The land of techno-elves
A look at technology in Europe's second-most innovative nation.
'Lord of the Rings' author JRR Tolkien discovered the Finnish language at Oxford and fell in love with it. The Finnish epic 'Kalevala', which he read in the original, became a powerful inspiration for his work, and Finnish formed the base for Elvish, one of the many make-believe languages he constructed to give his world of Middle Earth its depth, detail and believability.
In a letter to WH Auden in 1955, Tolkien wrote: "Finnish was like discovering a complete wine-cellar filled with bottles of an amazing wine of a kind and flavour never tasted before. It quite intoxicated me; and I gave up the attempt to invent an 'unrecorded' Germanic language, and my 'own language' - or series of invented languages - became heavily Finnicized in phonetic pattern and structure."
One wonders if Tolkien also took his inspiration for ways and manners of the elves, the superior race of his imaginary world, from the Finns.
Although they claim the highest incidence of blond hair in the world, many Finns have high cheek bones and slightly almond-shaped eyes. Like elves. They also tended to live in forest isolation, to be strong of character, and to have a mysterious, detached approach towards the world. Like elves. But there is a difference. The elves have magic. The Finns have technology.
Actually, the two are not so different. Who was it who said that, from a certain perspective, magic and sufficiently advanced technology are almost indistinguishable?
Here is a list of what the five million Finns are up to at the moment of writing:
Nokia, which makes a million handsets a day, is developing three sensational phones.
Nanotechnology is producing miracles. The latest Finnish project is a shape-changing handset that you flex from its candybar shape and wrap around your wrist or stretch to keyboard dimensions; a second handset under development will allow you to take a photo of an object that instantly gives you Web descriptions of it; a third collects data about traffic flows based on the GPS satellite readings of the users' movements which are then collated to build up a picture of the traffic situation and beamed back to the users to avoid the traffic snarl ups that cost billions of dollars a year.
Linus Torvalds, a Finn from the Swedish minority, invented the open source Linux software, with a stability and portability that makes it a favoured choice to run mobile phones, gaming consoles, and 85 per cent of the world's supercomputers.
There's Fogscreen, the world's first walk-through projection screen made of 'dry' fog, which allows you to project images that seem suspended in mid-air, "a bit like 'Star Wars'". Fogscreen was invented by two virtual reality researchers from the university of Turku.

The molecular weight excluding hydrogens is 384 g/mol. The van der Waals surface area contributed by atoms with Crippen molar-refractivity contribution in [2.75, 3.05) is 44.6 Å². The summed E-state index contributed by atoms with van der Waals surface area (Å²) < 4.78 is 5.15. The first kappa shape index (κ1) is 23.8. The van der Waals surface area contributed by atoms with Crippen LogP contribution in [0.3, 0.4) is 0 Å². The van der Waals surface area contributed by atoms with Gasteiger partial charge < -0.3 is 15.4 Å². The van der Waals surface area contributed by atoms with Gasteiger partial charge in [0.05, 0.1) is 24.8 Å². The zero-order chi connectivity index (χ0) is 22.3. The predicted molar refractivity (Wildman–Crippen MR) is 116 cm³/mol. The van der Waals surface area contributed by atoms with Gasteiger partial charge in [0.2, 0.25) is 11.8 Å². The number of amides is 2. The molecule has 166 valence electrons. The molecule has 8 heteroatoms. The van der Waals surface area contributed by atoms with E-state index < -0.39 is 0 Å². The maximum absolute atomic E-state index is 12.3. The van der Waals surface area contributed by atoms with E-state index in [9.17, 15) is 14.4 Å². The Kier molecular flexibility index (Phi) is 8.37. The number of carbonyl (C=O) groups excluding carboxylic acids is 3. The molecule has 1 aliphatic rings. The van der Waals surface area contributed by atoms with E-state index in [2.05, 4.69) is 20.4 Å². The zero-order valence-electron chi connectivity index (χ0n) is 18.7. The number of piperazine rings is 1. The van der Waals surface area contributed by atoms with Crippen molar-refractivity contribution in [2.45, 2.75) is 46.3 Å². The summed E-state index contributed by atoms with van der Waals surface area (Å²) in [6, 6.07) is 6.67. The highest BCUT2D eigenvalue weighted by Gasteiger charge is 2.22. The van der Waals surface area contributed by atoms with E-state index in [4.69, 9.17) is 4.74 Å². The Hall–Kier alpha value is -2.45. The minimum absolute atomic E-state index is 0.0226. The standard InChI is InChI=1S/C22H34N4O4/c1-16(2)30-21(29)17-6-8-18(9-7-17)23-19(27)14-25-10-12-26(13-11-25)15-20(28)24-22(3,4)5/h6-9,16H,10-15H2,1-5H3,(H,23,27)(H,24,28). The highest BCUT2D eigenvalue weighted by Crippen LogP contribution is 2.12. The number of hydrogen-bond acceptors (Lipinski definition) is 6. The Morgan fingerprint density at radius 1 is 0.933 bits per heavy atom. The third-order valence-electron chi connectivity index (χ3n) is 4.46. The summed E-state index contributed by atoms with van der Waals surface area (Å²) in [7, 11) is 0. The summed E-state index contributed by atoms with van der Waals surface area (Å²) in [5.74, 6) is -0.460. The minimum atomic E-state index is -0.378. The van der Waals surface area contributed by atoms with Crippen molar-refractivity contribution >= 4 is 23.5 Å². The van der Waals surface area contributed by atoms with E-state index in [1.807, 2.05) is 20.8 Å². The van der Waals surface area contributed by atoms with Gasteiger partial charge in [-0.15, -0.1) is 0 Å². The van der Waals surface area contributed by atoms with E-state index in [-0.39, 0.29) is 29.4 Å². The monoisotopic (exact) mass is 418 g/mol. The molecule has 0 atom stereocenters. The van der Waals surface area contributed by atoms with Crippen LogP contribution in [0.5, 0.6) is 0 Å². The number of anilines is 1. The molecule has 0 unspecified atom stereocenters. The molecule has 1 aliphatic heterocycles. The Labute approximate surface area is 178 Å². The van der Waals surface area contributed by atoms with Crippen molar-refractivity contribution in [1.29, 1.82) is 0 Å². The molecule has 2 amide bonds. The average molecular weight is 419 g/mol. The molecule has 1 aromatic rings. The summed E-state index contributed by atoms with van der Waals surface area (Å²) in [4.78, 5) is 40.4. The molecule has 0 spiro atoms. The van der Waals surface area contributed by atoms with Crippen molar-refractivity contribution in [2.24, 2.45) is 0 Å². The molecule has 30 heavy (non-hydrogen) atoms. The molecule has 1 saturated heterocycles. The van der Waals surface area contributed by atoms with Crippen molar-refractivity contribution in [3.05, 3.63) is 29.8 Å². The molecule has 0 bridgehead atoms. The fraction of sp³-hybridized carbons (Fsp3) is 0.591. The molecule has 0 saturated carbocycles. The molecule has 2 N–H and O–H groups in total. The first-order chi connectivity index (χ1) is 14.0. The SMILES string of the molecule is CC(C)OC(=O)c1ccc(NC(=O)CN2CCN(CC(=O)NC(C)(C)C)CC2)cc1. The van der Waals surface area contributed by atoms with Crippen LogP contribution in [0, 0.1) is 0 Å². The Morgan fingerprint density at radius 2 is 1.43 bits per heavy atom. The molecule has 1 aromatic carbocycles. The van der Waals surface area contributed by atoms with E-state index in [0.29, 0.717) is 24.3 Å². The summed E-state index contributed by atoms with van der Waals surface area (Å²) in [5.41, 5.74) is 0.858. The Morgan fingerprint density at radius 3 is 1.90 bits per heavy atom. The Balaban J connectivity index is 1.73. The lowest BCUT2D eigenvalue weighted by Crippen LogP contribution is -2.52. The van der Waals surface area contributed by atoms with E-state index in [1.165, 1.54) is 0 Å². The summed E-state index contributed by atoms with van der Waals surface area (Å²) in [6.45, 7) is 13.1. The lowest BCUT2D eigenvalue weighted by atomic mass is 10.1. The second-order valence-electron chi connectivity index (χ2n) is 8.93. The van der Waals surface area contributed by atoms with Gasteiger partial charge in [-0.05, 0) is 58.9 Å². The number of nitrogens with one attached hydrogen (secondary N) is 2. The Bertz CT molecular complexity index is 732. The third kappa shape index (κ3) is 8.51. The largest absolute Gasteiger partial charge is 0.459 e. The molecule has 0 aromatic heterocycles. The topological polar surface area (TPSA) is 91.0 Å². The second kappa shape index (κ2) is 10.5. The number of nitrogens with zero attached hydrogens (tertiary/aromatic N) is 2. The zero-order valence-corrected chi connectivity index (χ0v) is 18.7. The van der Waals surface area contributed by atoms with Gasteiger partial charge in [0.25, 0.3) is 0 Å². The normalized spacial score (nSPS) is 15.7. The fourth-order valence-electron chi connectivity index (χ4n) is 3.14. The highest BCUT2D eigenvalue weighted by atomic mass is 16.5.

There's Habbo Hotel, one of the largest social networking sites, where teenagers use avatars to furnish their rooms, gossip, play games, say bubba to each other (sexual words are bleeped out) and spend their parents' money on intra website credits.
Finland had the most boring television outside of the eastern bloc in the 1970s. Now they are compensating with Floobs, allowing anyone to set up their own channel on the Internet.
There's also Finnvoice, the electronic invoicing system which will be the model for the Single European payment area due to come onstream in 2010, facilitating, harmonising and making electronic the way European firms and individuals bill each other.
Finland's Neste's biodiesel, NExBTL, is the perfect biofuel. There's Finland's RFID revolution, where patients are not restricted to the waiting room as they have electronic tags, and nurses download data straight to a computer from the sickbed.
Finally, the world's most modern and largest nuclear reactor is being built in Finland; and toys are being invented to beat the obesity epidemic.
Backing examples with figures, Finland is the world's leading patent applicant per capita, the second most competitive economy (and the greenest one) in 2006 and the second most innovative country in Europe (after Sweden).
The country awards the Millennium Prize in Technology, which has been sarcastically called the Nobel Prize of Finnish Vanity, and whose first recipient, Tim Berners Lee, admitted he first heard of it when he received it. But €1m are not to be sniffed at.
'Sisu' means 'guts'
Why are the Finns so successful? British educators take note.
Whereas Tolkien used the prerogatives of a writer to invent a favoured race, the Finns have had to resort to hard work, native sisu (guts), and a fortunate turn of events. But, above all, the country's comprehensive education system has long been considered the best in the world. In the OECD rankings, Finland came first by a long way in science, was narrowly beaten to second in reading and maths by Korea and Taiwan, and was first overall. This was achieved not through throwing money at schools - Finland spends less on education per capita than the UK - but through old-fashioned virtues. Teachers are respected, and entry to the profession is competitive. The weak students are marked out early and looked after. Communications between parents and teachers are good; society is homogenous. Finland always had a free peasantry, and Lutheranism placed a premium on literacy even among the poor.